TS: Everyone at Sevenoaks is part of the whole global food supply chain, and everything depends on the global system of food. I estimated, and the United Nations report has just backed up my claim, that about a third of the world's food supply is wasted, meaning essentially we are wasting resources – all the land and water and fossil fuels that goes into producing that food, putting an unnecessary strain on the climate, environment and global food supply. If we in the Western world are buying food we don't even need, we're making it scarcer for people elsewhere in the world who actually do need it. It's important to stress that I'm not talking about sending the leftovers from your school friends' plates out to Africa; I'm talking about not buying the food that you're not going to eat in the first place. By doing that we would reduce the pressure on global food supplies.

KS: You've adopted a concept called Freeganism, for which there is no exact meaning; can you define what this is and tell us what led you into this way of life?

TS: That's absolutely right, there's no clear definition, but I can tell you what it means for me - I take food out of supermarket bins and eat it. I do that for one reason only; to demonstrate the injustice of the global food waste scandal. My point is that bins should not be full of food that is fit for consumption, and my aim, if you like, is to bring an end to Freeganism by convincing businesses to stop filling bins with good food. I'm not proposing that Freeganism is a solution; it's a way of demonstrating the problem.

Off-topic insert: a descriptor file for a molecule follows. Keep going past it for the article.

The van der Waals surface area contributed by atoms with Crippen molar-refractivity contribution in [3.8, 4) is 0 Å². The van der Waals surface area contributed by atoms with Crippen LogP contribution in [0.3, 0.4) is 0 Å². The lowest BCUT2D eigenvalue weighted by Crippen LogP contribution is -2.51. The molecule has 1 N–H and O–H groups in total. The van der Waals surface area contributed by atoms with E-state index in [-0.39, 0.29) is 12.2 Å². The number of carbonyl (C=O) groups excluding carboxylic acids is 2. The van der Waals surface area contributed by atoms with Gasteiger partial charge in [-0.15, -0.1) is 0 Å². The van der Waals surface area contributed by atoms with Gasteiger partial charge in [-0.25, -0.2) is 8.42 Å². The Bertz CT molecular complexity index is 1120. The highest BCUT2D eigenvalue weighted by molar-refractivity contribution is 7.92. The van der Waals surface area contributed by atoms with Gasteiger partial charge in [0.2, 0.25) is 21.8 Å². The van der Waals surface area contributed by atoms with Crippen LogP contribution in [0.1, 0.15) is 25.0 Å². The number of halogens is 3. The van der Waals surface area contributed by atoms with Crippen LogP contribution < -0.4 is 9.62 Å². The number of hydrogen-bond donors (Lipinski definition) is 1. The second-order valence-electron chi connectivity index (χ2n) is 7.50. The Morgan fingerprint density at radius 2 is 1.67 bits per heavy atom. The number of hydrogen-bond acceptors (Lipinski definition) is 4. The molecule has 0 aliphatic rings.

AH: What type of food do you find most often in these supermarket bins?

TS: The truth is that when you open up these bins it's like being in a supermarket. You have thousands of products, but instead of being on shelves they are wrapped up in plastic bags and put into a bin. One of the things I find most distressing, and that you find in large quantities, is bread. In the UK we buy and sell wheat on the world market and it's the very same market that people from Africa and Asia buy their wheat from. We in Britain buy millions of tonnes of wheat which we then put into bins, but which if we hadn't bought, and hadn't put into bins, would have remained on the world market available for the people in Africa and Asia to buy. That's one of the clear ways in which we are literally taking food off the tables of starving people.

AH: You have done some really interesting projects in the past, for example the awareness-raising 'Feeding the 5000' in 2009, in Trafalgar Square, when 5000 people were served curry, smoothies and fresh groceries from food that would otherwise have been wasted. What gave you this idea and did it achieve what you had hoped?